The trading floor of the New York Stock Exchange reopens today, after two months of all-electronic trading because of the coronavirus.The floor will look a lot different than it has, with only a quarter of the usual number of traders allowed to return to work. The few traders on the floor will have to wear masks, follow strict social distancing rules, and avoid using public transportation. They’ll be screened and have their temperatures taken as they enter the building. The most photographed trader o Wall Street, Peter Tuchman tested positive for coronavirus.The New York Stock Exchange trader, who calls himself the “Einstein of Wall Street” on his Instagram page, revealed the diagnosis with the picture of a Corona Extra beer bottle and an emoticon of hands joined together. Stock futures are on the rise because of optimism over the possibility of a coronavirus vaccine. The Dow Jones Industrial Average futures were up over 300 points. There were also positive signs for the Nasdaq and S&P 500. Wall Street was silent on Monday because of Memorial Day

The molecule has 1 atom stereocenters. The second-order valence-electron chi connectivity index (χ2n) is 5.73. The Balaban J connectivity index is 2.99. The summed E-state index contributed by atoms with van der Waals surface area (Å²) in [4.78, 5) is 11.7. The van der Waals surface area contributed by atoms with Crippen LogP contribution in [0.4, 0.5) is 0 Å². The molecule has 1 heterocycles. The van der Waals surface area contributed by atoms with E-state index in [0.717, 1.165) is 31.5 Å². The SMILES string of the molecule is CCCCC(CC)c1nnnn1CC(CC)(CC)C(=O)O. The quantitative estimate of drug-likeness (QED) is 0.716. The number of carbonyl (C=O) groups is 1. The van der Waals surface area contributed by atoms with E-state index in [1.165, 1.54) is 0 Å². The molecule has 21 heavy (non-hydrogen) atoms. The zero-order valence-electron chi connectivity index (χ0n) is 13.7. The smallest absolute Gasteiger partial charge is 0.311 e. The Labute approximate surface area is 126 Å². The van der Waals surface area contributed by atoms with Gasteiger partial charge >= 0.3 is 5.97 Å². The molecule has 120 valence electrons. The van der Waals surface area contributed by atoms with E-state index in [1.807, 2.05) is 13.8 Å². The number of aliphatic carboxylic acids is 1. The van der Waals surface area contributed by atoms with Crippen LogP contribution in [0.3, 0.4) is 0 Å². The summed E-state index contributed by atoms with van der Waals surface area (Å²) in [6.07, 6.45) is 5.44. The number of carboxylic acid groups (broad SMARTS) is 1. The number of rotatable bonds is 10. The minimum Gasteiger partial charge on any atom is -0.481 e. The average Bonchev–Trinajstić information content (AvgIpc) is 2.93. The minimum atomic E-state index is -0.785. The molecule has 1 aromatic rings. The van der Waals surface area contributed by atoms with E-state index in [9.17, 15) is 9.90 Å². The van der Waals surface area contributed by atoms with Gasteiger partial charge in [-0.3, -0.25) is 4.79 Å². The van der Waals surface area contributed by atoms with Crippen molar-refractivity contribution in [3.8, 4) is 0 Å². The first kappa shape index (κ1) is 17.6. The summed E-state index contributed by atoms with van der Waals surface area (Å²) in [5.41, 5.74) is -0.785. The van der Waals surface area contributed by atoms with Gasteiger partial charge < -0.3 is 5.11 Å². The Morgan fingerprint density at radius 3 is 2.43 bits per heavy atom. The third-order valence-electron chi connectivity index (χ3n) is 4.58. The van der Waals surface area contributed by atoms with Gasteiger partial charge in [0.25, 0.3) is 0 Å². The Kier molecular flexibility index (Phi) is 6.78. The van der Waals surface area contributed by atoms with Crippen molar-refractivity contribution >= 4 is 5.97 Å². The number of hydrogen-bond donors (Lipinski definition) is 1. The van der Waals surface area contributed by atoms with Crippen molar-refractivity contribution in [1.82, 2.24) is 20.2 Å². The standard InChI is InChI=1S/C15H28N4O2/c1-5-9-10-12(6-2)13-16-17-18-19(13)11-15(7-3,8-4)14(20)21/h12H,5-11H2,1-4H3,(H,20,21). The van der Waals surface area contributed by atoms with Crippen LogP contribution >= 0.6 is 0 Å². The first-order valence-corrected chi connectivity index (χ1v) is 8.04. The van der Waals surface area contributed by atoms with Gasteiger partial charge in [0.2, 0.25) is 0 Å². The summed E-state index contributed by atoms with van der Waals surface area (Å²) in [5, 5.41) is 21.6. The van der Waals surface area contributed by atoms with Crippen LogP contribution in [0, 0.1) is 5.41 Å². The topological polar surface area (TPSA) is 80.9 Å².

COOPERSTOWN, N.Y. (AP)—Robert Larkin coached several sports while son Barry was growing up, none more important to the youngster than football.And it showed when Barry starred at Moeller High School in Cincinnati and received a scholarship to play for Bo Schembechler at Michigan. But after being redshirted his freshman year with the Wolverines, Larkin focused on baseball, became an All-Star shortstop with Cincinnati, and carved a Hall of Fame career in 19 years with the Reds. NEWEST HALL OF FAMER–Hall of Fame inductee Barry Larkin speaks with reporters following a tour of the National Baseball Hall of Fame and Museum in Cooperstown, N.Y. on May 5. Larkin was inducted into the National Baseball Hall of Fame and Museum on July 22, along with late Chicago Cubs star third baseman Ron Santo. (AP Photo/Tim Roske, File) Larkin, introduced to the game at the age of five by his dad, retired after the 2004 season with a .295 career average, 2,340 hits, 1,329 runs scored and 379 stolen bases, and was inducted into the National Baseball Hall of Fame and Museum Sunday.Robert Larkin,who started his protege in t-ball, said he was feeling absolute pride. “This is the ultimate,” he said. “I don’t think you can do much more than this.”If Barry Larkin had decided to stick with football, his dad figures the family would have had to make plans to be elsewhere on Sunday.“We’d be in Canton,” Robert Larkin said with a laugh as he pondered the pro football Hall of Fame in Ohio.PARKER’S PROJECT: In his Hall of Fame induction speech on Sunday, former Cincinnati shortstop Barry Larkin credited just about everybody who helped him, even former Pittsburgh star Dave Parker.Though Parker spent the first 11 years of his major league career starring for the Pirates, he was with the Reds when Larkin was a rookie in 1986 and was in Cooperstown on Sunday. He holds a special place in Larkin’s past.While Larkin was starring for Michigan in the early 1980s, becoming a two-time All-American and leading the Wolverines to a pair of appearances in the College World Series, Parker made a point of informing Reds shortstop Dave Concepcion—Larkin’s boyhood idol—that his job would soon be in jeopardy.“While I was up at the University of Michigan, the Reds came to Detroit to play the Tigers in an exhibition game,” recalled Larkin, who drove down to Tiger Stadium with the Wolverines equipment manager to meet some of the Reds players. “As soon as I walked into the clubhouse, Dave Parker grabs me by the hand and walks me right over to my idol’s locker, and he said, ‘Dave, you see this guy right here? This is Barry Larkin. He’s from Cincinnati. He’s going to take your job.